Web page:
The Loftus Peak Global Disruption Fund was down -0.6% net-of-fees in March, underperforming the benchmark MSCI All Countries World Index net in Australian dollars by -4.7% (it rose +4.1%). One-year net performance to 31 March is +40.0%, which is outperformance of +16.1%. It is worth noting that as of writing (15/04/21), the Fund has clawed back almost half of March’s underperformance.
There is a new calculus starting to take shape in investment markets – the advent of disrupted companies moving to disrupt themselves.
Read the March 2021 Fund performance report here.
The clearest and most obvious example of this is Disney, which is systematically disassembling the US and global cinema/cable/TV financial partnerships built over 60 years in favour of its direct-to-consumer offering, which Australian viewers will know as Disney+. This business, although approaching 100m subscribers, is still very much less profitable than the company’s existing model, but the company’s stock price has nevertheless doubled as investors take the view that Disney will get there – ie emerge as a credible competitor to Netflix.
Then there’s internal combustion engine (ICE) vehicle makers looking to electrify their offerings. Tesla has been the most visible EV champion to date, and it has grown strongly in part because it it had no legacy ICE assets. Volkswagen (VW) last month held a “Power Day” (its answer to Tesla’s annual “Battery Day”) announcing plans to build six battery “gigafactories” with an eventual production capacity of 240GWh per year. The company also announced plans to spend $50 billion to build 15 EV plants on three continents. It believes it will sell more EVs than Tesla in 2022.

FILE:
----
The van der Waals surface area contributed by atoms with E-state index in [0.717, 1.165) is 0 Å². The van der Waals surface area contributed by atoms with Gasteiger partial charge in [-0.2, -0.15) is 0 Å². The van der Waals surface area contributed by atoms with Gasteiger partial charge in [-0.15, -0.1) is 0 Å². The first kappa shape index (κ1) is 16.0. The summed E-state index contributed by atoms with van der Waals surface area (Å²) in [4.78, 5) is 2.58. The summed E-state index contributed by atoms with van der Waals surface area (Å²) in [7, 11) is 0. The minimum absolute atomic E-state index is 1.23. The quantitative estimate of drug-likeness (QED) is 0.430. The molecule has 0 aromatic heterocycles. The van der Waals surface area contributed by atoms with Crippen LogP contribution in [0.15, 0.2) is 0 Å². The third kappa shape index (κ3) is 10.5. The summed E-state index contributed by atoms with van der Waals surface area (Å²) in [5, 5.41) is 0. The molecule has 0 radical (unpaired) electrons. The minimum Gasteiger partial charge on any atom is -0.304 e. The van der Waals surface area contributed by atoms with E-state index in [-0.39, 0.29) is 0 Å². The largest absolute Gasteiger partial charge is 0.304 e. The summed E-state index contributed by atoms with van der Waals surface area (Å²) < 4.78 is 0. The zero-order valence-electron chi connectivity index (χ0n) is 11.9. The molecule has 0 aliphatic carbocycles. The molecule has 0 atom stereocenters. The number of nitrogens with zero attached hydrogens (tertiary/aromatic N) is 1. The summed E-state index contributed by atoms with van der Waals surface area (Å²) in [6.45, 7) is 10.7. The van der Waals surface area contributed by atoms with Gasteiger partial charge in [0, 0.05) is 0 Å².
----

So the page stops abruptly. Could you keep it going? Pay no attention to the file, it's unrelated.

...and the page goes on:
VW has also unveiled a new “unified cell” technology to be launched in 2023 that would by 2030 reduce the battery cost in entry-level cars by up to 50% and by 30% in the volume market segment. Given that batteries are currently about a third of the price of an EV, the VW technology promises to drastically reduce production costs.